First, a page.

Wednesday, October 15, 2008

Sorry I haven't been in touch...

I promise I will write a full entry once we have done the last show, I have so much to talk about but very little time to actually type it in here. Check back in a few days and I will bring you up to speed!

Wednesday, September 24, 2008

The Rage of a Privileged Class

I find myself troubled today. My husband had a very unfortunate incident of racial hatred a few days ago and it has hammered home some terrible truths that I was previously afraid to believe – or in denial about. Without getting into details, he was run off the road and called racial epithets by a subcontractor of the city where we live. In fact, the individual who did this is working on the street right in front of our apartment. He has sought resolution from our local police and from the city but it appears that he is just supposed to get over it. I cannot help but think that things would be different if my husband were White and the person who did these things was Black. I find myself wondering if things will ever change. If you ever saw the movie “Ragtime” you would understand the true danger of allowing these behaviors to be found acceptable. In “Ragtime” there is a black male character who is very excited to have his brand new automobile, and some Whites decide that he needs to be taken down a notch, so they defecate on his car seat. When he goes to the police, they just tell him to wipe it off. This is basically what the police told my husband to do. Why is this acceptable? How is 2008 any different than 1968 in this regard?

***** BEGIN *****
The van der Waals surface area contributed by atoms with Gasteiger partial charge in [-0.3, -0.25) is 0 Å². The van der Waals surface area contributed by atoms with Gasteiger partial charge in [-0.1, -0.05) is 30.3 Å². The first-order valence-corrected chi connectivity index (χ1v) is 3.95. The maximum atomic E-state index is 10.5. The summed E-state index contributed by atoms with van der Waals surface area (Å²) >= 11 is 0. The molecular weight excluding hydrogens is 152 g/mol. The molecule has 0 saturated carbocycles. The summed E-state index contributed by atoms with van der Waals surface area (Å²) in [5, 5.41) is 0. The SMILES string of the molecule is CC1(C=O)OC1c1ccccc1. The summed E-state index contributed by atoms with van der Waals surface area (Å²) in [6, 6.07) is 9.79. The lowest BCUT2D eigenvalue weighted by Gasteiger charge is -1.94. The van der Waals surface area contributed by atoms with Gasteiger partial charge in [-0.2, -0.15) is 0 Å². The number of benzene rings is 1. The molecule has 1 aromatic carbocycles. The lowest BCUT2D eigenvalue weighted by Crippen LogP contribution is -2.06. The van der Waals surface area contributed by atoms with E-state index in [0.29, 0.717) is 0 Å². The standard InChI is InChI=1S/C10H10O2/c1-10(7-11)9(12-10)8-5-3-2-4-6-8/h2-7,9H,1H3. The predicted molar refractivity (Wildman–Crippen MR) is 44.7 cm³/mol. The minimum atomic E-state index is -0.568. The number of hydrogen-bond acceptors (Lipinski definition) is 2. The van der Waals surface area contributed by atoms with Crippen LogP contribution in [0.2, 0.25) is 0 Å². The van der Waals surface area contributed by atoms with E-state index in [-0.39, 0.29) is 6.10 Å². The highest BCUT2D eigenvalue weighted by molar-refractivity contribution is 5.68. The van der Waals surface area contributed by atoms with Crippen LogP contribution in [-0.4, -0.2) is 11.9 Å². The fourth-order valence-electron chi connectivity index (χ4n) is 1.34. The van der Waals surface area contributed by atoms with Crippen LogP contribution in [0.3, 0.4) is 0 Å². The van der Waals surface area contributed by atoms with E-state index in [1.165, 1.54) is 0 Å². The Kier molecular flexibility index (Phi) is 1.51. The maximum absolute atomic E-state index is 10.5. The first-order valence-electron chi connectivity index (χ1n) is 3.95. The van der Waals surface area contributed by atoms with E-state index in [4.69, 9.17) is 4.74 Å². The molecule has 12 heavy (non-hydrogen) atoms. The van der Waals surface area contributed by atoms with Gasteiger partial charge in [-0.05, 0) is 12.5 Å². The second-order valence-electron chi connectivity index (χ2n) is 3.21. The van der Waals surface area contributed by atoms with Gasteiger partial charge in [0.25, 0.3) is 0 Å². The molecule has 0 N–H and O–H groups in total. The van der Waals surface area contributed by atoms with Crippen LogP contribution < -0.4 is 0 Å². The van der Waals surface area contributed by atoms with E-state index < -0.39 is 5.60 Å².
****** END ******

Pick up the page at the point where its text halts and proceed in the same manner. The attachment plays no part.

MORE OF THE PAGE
I have had conversations with many White persons who basically have told me that we Blacks should be grateful for what we have – affirmative action, the right to vote, etc. – and that we have it better than we ever have. I am not so sure about that. I think that racism and prejudice are just more insidious now, not gone. I really don’t know what to do at this point. I told my husband that I’m not sure about putting roots down in a neighborhood where our rights won’t even be protected. I find that it’s hard to have an open heart right now, all I really feel is angry. No, actually, enraged. The worst part about this rage is that the majority of people that read this probably won’t understand why, and I can’t explain it to you. I just know that many Black people were beaten, tortured or killed just because they wanted the same rights as everyone else, and that 40 years later, I still don’t see where things any different.

Wednesday, September 17, 2008

The Reviews Are In...